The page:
Enrollment Flags for Women Pursuing the MBA


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Make the Most of Each Application Component Wed, 19 Nov 2014 13:07:36 +0000 ]]> As you pull together your MBA application materials, try to think of each component as an opportunity to tell the AdCom something new about yourself.

What we mean is, don’t simply copy and paste bullet points from your resume into your data forms. Offer up new details when you supply responses for fields such as “role responsibilities,” “key accomplishments” or “biggest challenge.”

Similarly, if you focused on your volunteer work in one of your essays, highlight a different extracurricular activity in your data forms or resume. And don’t have your recommenders tout the exact same “significant achievement” in their letters that you already covered elsewhere.

Certain aspects of your package, such as your GMAT/GRE score and your undergraduate GPA, are truly data points in the most literal sense of the word. But everything else should be viewed as complementary chapters of an interesting story—a story about you. After the AdCom is finished reviewing all of your materials, they should have an understanding of your personality, what you’ve achieved, what your goals are, and what you could offer their program.

Your test scores, transcripts and GPA will tell them something about your capacity to handle their curriculum. Your resume shows your career progression, increased responsibilities and demonstrated results. Depending on the school, some data forms offer a chance to add color to personal and professional achievements. Your recommendation letters can offer even more proof of your leadership potential. And your essays can give them a sense of your “voice,” as well as provide insight into what makes you tick or what you’re passionate about.

It’s a good thing that the AdCom will be judging you on your entire package, though, right? We’re all so much more than just our jobs, our grades, or our volunteer experience.

Think of it this way:






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USC Marshall Introduces MS in Marketing Degree Tue, 18 Nov 2014 17:58:42 +0000 ]]> MS in Marketing at USC

The USC Marshall School of Business has announced the launch of a new Master of Science in Marketing  that will help develop and enhance students’ innovative marketing skills. This degree is designed for managers and those with a few years of work experience who are eager to earn an advanced degree in a one-year, full-time program, or a two-year, part-time option.

The program establishes a strong foundation in business fundamentals, including marketing management, marketing strategy and business analytics, or market demand and sales forecasting.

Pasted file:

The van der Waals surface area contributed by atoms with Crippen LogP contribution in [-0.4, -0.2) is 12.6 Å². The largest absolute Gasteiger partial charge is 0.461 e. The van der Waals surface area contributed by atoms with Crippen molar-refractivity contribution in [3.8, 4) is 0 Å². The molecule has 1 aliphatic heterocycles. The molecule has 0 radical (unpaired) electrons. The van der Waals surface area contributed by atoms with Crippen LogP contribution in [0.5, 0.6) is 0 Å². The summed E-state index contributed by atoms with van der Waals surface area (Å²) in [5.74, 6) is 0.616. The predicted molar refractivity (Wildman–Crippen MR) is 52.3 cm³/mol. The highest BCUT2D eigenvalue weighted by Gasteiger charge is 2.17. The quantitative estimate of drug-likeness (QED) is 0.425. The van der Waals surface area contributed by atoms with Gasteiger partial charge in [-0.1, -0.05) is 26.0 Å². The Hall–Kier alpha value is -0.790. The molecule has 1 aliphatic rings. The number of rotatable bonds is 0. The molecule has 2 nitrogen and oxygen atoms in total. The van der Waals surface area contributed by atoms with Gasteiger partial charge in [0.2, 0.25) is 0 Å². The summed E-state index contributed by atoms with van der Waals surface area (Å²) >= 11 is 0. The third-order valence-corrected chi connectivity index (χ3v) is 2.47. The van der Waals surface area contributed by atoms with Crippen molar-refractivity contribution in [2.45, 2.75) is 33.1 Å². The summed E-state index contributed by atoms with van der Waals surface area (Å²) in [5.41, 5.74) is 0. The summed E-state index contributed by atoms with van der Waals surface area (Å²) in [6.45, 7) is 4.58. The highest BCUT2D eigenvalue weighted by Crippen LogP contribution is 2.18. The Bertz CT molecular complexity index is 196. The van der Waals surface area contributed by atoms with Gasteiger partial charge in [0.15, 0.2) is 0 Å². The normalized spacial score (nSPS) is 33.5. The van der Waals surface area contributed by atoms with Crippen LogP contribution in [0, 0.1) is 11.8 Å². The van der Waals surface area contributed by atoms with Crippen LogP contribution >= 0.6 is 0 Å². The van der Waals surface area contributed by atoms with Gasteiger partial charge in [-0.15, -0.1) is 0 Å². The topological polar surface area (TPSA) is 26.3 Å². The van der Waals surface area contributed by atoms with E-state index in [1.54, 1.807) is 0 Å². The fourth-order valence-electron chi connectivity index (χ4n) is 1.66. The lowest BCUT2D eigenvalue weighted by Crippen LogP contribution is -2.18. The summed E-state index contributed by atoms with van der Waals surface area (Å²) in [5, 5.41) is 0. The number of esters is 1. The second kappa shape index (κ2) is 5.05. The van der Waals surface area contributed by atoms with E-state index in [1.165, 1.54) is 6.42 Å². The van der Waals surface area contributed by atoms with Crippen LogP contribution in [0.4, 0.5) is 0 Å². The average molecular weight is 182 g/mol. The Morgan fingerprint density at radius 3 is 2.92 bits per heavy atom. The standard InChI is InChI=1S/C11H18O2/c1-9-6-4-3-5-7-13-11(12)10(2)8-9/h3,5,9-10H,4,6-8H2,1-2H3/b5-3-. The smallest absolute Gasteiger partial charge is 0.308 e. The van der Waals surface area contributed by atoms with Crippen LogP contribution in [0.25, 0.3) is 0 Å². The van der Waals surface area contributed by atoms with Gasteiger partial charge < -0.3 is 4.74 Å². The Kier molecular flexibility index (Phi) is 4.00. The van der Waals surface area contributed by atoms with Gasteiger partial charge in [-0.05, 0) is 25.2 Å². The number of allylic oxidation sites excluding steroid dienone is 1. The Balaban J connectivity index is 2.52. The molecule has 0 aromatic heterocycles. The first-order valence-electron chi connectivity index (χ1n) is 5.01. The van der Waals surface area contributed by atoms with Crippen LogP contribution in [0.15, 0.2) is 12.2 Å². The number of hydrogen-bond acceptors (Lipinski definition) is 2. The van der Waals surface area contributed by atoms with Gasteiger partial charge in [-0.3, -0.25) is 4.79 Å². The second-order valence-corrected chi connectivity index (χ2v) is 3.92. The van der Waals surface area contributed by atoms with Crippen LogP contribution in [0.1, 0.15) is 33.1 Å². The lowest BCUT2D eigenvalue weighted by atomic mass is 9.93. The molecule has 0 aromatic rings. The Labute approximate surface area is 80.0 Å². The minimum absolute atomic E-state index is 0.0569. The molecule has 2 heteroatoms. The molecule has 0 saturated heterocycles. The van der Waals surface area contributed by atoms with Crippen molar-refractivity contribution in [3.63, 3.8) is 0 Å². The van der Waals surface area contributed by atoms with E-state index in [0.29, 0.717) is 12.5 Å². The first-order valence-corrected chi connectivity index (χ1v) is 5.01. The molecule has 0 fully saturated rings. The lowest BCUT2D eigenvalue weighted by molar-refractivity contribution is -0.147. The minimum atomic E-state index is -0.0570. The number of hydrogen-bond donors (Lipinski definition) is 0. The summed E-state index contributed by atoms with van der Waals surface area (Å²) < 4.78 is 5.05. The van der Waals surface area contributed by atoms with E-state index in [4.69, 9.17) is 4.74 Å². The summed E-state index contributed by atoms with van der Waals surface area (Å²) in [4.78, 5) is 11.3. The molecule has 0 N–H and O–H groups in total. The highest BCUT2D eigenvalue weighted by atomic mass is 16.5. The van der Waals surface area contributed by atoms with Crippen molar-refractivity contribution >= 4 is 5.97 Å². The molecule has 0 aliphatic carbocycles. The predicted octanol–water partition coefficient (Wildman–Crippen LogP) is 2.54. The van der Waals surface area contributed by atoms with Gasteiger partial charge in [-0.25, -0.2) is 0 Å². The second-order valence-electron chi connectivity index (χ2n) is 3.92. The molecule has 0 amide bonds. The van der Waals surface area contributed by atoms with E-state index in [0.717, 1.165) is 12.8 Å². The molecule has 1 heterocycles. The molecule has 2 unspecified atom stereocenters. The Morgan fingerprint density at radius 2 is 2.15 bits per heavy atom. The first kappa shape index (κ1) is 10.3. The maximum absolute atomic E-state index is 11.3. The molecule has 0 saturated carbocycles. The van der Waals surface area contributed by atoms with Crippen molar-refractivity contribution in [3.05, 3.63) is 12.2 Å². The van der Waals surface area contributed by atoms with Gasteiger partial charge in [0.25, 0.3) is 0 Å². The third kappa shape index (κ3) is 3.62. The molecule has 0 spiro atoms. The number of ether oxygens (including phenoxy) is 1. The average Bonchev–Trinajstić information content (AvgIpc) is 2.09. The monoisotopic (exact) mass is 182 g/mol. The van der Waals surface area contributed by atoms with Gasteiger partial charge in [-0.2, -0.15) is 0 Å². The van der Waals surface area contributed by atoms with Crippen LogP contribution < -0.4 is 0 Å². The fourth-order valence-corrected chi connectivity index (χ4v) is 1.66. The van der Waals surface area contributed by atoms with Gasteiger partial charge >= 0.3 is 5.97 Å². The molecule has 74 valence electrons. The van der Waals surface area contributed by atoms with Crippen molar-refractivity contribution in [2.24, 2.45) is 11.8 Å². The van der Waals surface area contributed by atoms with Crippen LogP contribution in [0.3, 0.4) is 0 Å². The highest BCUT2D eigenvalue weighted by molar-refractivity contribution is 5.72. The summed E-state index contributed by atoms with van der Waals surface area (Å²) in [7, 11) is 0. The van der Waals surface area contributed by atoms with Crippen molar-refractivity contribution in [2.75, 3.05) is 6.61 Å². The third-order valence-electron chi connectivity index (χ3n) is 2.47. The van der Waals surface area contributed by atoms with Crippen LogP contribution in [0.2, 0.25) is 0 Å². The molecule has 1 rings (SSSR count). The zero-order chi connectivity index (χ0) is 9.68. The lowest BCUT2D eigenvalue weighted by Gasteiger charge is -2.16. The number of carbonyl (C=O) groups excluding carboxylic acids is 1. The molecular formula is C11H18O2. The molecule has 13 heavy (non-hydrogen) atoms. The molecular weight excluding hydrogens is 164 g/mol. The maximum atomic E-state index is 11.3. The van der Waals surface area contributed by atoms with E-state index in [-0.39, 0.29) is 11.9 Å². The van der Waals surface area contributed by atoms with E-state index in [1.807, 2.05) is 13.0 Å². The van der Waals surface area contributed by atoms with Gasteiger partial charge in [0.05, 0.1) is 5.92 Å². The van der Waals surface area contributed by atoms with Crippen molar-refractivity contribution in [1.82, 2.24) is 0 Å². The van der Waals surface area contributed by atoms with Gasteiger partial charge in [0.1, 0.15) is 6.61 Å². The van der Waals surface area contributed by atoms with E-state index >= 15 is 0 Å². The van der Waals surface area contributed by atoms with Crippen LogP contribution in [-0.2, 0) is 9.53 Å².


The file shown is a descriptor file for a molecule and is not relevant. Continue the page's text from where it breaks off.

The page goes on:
Students will then build on that foundation with other marketing courses, including advertising and promotion management, branding strategy, consumer behavior, marketing and consumer research, marketing channels, new product development and pricing strategies.

Expanding into other business disciplines, students can choose from electives ranging from data warehousing, business intelligence and data mining, to technology commercialization.

Marketing crosses all disciplinary boundaries, and the modern marketer must have polished technical skill and deep topical knowledge, says James G. Ellis, dean of the Marshall School of Business.

The MS in Marketing curriculum takes full advantage of the breadth of offerings at USC, with cross-disciplinary electives including case studies in digital entertainment, visual storytelling, the television industry, digital technologies and the entertainment industry, foundations in health education and promotion, public health policy and politics and health care ventures.

“We want our marketing students to be able to tailor their study to their particular interests, whether that is in digital entertainment, health care or public policy,” says  Diane Badame, academic director of the full-time MBA Program and professor of clinical marketing, who is spearheading the new degree program.

“Students in our marketing program will gain artistry and analytics that will position them for success in this rapidly evolving discipline,” Badame adds.

As a culminating experience, MS in Marketing students will collaborate to craft an innovative marketing strategy for prospective employers.

The marketing program is now accepting applications for summer 2015 from working professionals with bachelor or advanced degrees and at least two years of experience.

For additional information about the program please go to: